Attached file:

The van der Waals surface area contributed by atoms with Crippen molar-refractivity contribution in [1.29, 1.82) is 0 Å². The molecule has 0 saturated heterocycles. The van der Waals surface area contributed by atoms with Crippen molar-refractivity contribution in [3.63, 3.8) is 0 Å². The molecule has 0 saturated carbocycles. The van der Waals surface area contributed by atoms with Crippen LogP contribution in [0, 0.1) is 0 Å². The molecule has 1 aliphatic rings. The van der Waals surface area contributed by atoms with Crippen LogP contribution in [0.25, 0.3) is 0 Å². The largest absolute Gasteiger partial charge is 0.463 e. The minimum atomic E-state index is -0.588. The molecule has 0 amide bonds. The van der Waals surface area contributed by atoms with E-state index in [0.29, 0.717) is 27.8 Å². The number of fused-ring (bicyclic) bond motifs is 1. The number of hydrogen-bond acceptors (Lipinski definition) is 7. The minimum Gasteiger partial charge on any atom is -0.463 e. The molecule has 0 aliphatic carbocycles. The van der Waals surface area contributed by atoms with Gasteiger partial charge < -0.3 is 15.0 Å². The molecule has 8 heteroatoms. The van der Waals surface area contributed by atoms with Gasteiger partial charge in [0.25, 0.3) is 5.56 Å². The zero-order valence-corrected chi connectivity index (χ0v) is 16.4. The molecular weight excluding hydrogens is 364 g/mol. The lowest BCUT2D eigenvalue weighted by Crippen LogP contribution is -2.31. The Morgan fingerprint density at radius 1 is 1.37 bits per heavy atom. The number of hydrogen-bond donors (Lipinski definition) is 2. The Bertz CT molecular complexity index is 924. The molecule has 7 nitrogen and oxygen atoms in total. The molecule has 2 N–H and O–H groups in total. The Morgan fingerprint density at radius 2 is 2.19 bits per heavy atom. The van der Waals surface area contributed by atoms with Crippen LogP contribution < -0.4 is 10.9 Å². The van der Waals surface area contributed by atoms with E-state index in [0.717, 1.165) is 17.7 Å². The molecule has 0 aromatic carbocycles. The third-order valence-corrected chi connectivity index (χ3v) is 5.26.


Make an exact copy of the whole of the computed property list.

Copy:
The van der Waals surface area contributed by atoms with Crippen molar-refractivity contribution in [1.29, 1.82) is 0 Å². The molecule has 0 saturated heterocycles. The van der Waals surface area contributed by atoms with Crippen molar-refractivity contribution in [3.63, 3.8) is 0 Å². The molecule has 0 saturated carbocycles. The van der Waals surface area contributed by atoms with Crippen LogP contribution in [0, 0.1) is 0 Å². The molecule has 1 aliphatic rings. The van der Waals surface area contributed by atoms with Crippen LogP contribution in [0.25, 0.3) is 0 Å². The largest absolute Gasteiger partial charge is 0.463 e. The minimum atomic E-state index is -0.588. The molecule has 0 amide bonds. The van der Waals surface area contributed by atoms with E-state index in [0.29, 0.717) is 27.8 Å². The number of fused-ring (bicyclic) bond motifs is 1. The number of hydrogen-bond acceptors (Lipinski definition) is 7. The minimum Gasteiger partial charge on any atom is -0.463 e. The molecule has 0 aliphatic carbocycles. The van der Waals surface area contributed by atoms with Gasteiger partial charge < -0.3 is 15.0 Å². The molecule has 8 heteroatoms. The van der Waals surface area contributed by atoms with Gasteiger partial charge in [0.25, 0.3) is 5.56 Å². The zero-order valence-corrected chi connectivity index (χ0v) is 16.4. The molecular weight excluding hydrogens is 364 g/mol. The lowest BCUT2D eigenvalue weighted by Crippen LogP contribution is -2.31. The Morgan fingerprint density at radius 1 is 1.37 bits per heavy atom. The number of hydrogen-bond donors (Lipinski definition) is 2. The Bertz CT molecular complexity index is 924. The molecule has 7 nitrogen and oxygen atoms in total. The molecule has 2 N–H and O–H groups in total. The Morgan fingerprint density at radius 2 is 2.19 bits per heavy atom. The van der Waals surface area contributed by atoms with Crippen LogP contribution < -0.4 is 10.9 Å². The van der Waals surface area contributed by atoms with E-state index in [0.717, 1.165) is 17.7 Å². The molecule has 0 aromatic carbocycles. The third-order valence-corrected chi connectivity index (χ3v) is 5.26.